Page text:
Contract, Construction contract, Subcontract. Lien. Mechanic's Lien. Statute, Construction. Practice, Civil, Summary judgment. Words, "Due or to become due."
In a civil action involving the claim of plaintiffs, subcontractors holding mechanics' liens on the defendant's property under G. L. c. 254, s. 4, that they were entitled to a portion of funds retained or unpaid by the defendant to a general contractor that had defaulted in the course of constructing a building on the defendant's property, a Superior Court judge properly granted summary judgment in favor of the defendant, because the statute barred recovery where there was no amount "due or to become due under the original contract" to the defaulting general contractor at the time the plaintiffs gave the defendant notice of the filing of their subcontracts. [620-624]
CIVIL ACTION commenced in the Superior Court Department on August 14, 2001.
CIVIL ACTION commenced in the Taunton Division of the District Court Department on September 14, 2001.
The cases were consolidated and heard by David A. McLaughlin, J., on motions for summary judgment.
The Supreme Judicial Court granted an application for direct appellate review.
J. Allen Holland for BloomSouth Flooring Corporation.
Warren G. Miller for RCS Group, Inc.
George P. Field for Boys' and Girls' Club of Taunton, Inc.
Robert V. Lizza for Associated General Contractors of Massachusetts, Inc., amicus curiae, submitted a brief.
SPINA, J. The plaintiff subcontractors appeal from a grant of summary judgment in favor of the defendant. Their cases were consolidated with others, all arising from the default by the general contractor in the course of constructing a building on the defendant's property. [Note 3] The plaintiffs, who perfected mechanics' liens on the property pursuant to G. L. c. 254, § 4, claim they are entitled to a portion of funds retained or unpaid by the defendant to the general contractor. The judge, however, found that because there was no "amount due" or "to become due" under the original contract at the time the plaintiffs notified the defendant of the filing of their subcontracts, the statute barred any recovery. Both plaintiffs applied for direct appellate review, which we granted. We affirm the judgment.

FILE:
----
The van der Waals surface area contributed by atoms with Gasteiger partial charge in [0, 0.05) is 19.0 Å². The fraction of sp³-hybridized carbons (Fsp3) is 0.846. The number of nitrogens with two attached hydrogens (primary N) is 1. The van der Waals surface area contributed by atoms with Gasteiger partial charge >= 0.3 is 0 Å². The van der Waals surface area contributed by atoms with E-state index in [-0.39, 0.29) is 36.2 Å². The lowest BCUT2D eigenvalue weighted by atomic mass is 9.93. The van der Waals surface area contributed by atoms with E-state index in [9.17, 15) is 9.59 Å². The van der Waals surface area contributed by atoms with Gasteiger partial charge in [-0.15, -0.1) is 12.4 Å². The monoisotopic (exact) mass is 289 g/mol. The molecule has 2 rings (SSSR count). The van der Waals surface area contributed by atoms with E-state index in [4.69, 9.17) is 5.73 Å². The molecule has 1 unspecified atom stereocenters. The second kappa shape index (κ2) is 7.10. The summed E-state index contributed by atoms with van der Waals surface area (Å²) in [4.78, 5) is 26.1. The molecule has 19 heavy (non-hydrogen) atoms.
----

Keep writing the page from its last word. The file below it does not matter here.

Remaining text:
1. Facts. The facts are not in dispute. Warfield Services, Inc., the general contractor, entered into a contract in August, 2000, with the Boys' and Girls' Club (club) of Taunton Incorporated for the construction of a new child care center on the club's property. BloomSouth Flooring Corporation subcontracted with Warfield to provide flooring for the project, and RCS Group, Inc., subcontracted to provide roofing. Prior to completion, Warfield abandoned the project on or about March 28, 2001, and the club terminated Warfield's general contract on April 12, 2001.
The amount of the general contract between the club and Warfield, including change orders, was $1,582,823.83. As of March 14, 2001, the date of the last payment made to Warfield under the contract, the club had paid Warfield $1,411,648.95 for work performed. [Note 4] The unpaid balance of the contract was $171,174.88, including $74,297.31 in retainage held by the club pursuant to article five of the general contract. Warfield never applied for either final payment or payment of the retainage, and the club subsequently paid another contractor more than $300,000 to complete the project. Taking into account the unpaid balance of the original contract, the club therefore had to
spend approximately $130,000 over the amount required under the original contract.
As a result of Warfield's nonpayment of sums owed to them, both plaintiffs filed notices of subcontracts within thirty days after the termination of the general contract, attempting to place liens on the club's real estate under G. L. c. 254, § 4. [Note 5] BloomSouth, which had been paid $57,750 for work performed, filed suit to recover an additional $85,428, while RCS, which received $38,475, sought to be paid $18,929.85. Claiming there was no money due the general contractor to which such liens might attach, the club moved for summary judgment. A Superior Court judge granted the motion and dismissed the complaints. This appeal followed.
2. Discussion. General Laws c. 254, § 4, provides, in pertinent part, that "[a subcontractor's] lien shall not exceed the amount due or to become due under the original contract as of the date notice of the filing of the subcontract is given by the subcontractor to the owner." The sole issue on appeal is whether there was an amount "due or to become due" under the original contract as of the dates the plaintiffs filed their notices. BloomSouth filed and served a notice of subcontract to the club on or about April 20, 2001; RCS did likewise on or about May 9, 2001. [Note 6] Both notices, as stated previously, were served after the general contract was terminated because of Warfield's abandonment.
Under the original contract, the club was entitled to withhold five per cent of the progress payments made to Warfield as retainage during the course of the project. On substantial completion of the work, progress payments were to be increased to